Duval EH, et al. (2010) Microarray karyotyping of maltose-fermenting Saccharomyces yeasts with differing maltotriose utilization profiles reveals copy number variation in genes involved in maltose and maltotriose utilization. J Appl Microbiol 109(1):248-59
Abstract: Abstract Aims: We performed an analysis of maltotriose utilization by 52 Saccharomyces yeast strains able to ferment maltose efficiently and correlated the observed phenotypes with differences in the copy number of genes possibly involved in maltotriose utilization by yeast cells. Methods and Results: The analysis of maltose and maltotriose utilization by laboratory and industrial strains of the species Saccharomyces cerevisiae and Saccharomyces pastorianus (a natural S. cerevisiae/Saccharomyces bayanus hybrid) was carried out using microscale liquid cultivation, as well as in aerobic batch cultures. All strains utilize maltose efficiently as a carbon source, but three different phenotypes were observed for maltotriose utilization: efficient growth, slow/delayed growth and no growth. Through microarray karyotyping and pulsed-field gel electrophoresis blots, we analysed the copy number and localization of several maltose-related genes in selected S. cerevisiae strains. While most strains lacked the MPH2 and MPH3 transporter genes, almost all strains analysed had the AGT1 gene and increased copy number of MALx1 permeases. Conclusions: Our results showed that S. pastorianus yeast strains utilized maltotriose more efficiently than S. cerevisiae strains and highlighted the importance of the AGT1 gene for efficient maltotriose utilization by S. cerevisiae yeasts. Significance and Impact of the Study: Our results revealed new maltotriose utilization phenotypes, contributing to a better understanding of the metabolism of this carbon source for improved fermentation by Saccharomyces yeasts.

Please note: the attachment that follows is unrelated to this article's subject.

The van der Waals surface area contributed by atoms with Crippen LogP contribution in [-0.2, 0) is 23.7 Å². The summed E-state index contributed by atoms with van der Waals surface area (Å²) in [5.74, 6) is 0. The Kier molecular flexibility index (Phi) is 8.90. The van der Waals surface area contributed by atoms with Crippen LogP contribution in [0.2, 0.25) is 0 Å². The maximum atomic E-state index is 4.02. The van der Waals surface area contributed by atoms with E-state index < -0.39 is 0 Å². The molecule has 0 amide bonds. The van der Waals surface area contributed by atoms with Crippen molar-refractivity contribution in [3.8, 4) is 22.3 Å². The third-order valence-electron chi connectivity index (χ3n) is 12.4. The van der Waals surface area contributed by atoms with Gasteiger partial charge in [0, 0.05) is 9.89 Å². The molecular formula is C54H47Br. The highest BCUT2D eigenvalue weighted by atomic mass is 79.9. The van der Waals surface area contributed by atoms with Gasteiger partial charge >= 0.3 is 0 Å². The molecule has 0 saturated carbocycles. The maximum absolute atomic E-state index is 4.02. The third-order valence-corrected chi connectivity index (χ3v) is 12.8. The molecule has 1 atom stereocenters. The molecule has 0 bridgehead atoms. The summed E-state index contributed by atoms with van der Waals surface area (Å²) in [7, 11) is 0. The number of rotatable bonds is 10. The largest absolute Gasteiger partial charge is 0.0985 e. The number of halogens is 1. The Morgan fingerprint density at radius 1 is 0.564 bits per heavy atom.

|Status: Published||Type: Journal Article||PubMed ID: 20070441|
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